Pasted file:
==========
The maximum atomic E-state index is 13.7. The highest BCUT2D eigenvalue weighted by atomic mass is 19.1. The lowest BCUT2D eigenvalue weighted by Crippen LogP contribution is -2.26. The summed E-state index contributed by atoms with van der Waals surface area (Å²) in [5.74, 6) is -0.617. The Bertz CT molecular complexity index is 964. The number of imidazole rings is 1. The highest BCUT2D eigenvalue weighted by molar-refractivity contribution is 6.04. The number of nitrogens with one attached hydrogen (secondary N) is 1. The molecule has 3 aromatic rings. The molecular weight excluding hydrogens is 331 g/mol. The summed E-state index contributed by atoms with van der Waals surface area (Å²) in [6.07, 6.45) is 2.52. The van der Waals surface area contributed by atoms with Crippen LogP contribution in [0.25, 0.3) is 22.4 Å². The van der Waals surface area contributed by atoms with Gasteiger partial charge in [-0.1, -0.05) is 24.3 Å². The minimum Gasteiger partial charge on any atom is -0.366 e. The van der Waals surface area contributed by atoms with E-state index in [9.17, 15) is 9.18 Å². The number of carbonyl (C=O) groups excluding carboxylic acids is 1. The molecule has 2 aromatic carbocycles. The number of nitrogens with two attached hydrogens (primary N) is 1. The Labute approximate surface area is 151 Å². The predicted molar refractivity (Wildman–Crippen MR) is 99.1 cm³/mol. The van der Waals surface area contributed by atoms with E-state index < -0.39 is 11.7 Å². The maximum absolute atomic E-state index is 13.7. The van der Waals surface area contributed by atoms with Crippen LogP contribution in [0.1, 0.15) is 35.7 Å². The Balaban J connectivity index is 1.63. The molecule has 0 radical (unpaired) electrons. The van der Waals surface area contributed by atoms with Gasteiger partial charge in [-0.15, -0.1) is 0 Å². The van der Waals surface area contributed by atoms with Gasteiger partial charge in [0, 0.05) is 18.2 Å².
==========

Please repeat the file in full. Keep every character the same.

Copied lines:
The maximum atomic E-state index is 13.7. The highest BCUT2D eigenvalue weighted by atomic mass is 19.1. The lowest BCUT2D eigenvalue weighted by Crippen LogP contribution is -2.26. The summed E-state index contributed by atoms with van der Waals surface area (Å²) in [5.74, 6) is -0.617. The Bertz CT molecular complexity index is 964. The number of imidazole rings is 1. The highest BCUT2D eigenvalue weighted by molar-refractivity contribution is 6.04. The number of nitrogens with one attached hydrogen (secondary N) is 1. The molecule has 3 aromatic rings. The molecular weight excluding hydrogens is 331 g/mol. The summed E-state index contributed by atoms with van der Waals surface area (Å²) in [6.07, 6.45) is 2.52. The van der Waals surface area contributed by atoms with Crippen LogP contribution in [0.25, 0.3) is 22.4 Å². The van der Waals surface area contributed by atoms with Gasteiger partial charge in [-0.1, -0.05) is 24.3 Å². The minimum Gasteiger partial charge on any atom is -0.366 e. The van der Waals surface area contributed by atoms with E-state index in [9.17, 15) is 9.18 Å². The number of carbonyl (C=O) groups excluding carboxylic acids is 1. The molecule has 2 aromatic carbocycles. The number of nitrogens with two attached hydrogens (primary N) is 1. The Labute approximate surface area is 151 Å². The predicted molar refractivity (Wildman–Crippen MR) is 99.1 cm³/mol. The van der Waals surface area contributed by atoms with E-state index < -0.39 is 11.7 Å². The maximum absolute atomic E-state index is 13.7. The van der Waals surface area contributed by atoms with Crippen LogP contribution in [0.1, 0.15) is 35.7 Å². The Balaban J connectivity index is 1.63. The molecule has 0 radical (unpaired) electrons. The van der Waals surface area contributed by atoms with Gasteiger partial charge in [-0.15, -0.1) is 0 Å². The van der Waals surface area contributed by atoms with Gasteiger partial charge in [0, 0.05) is 18.2 Å².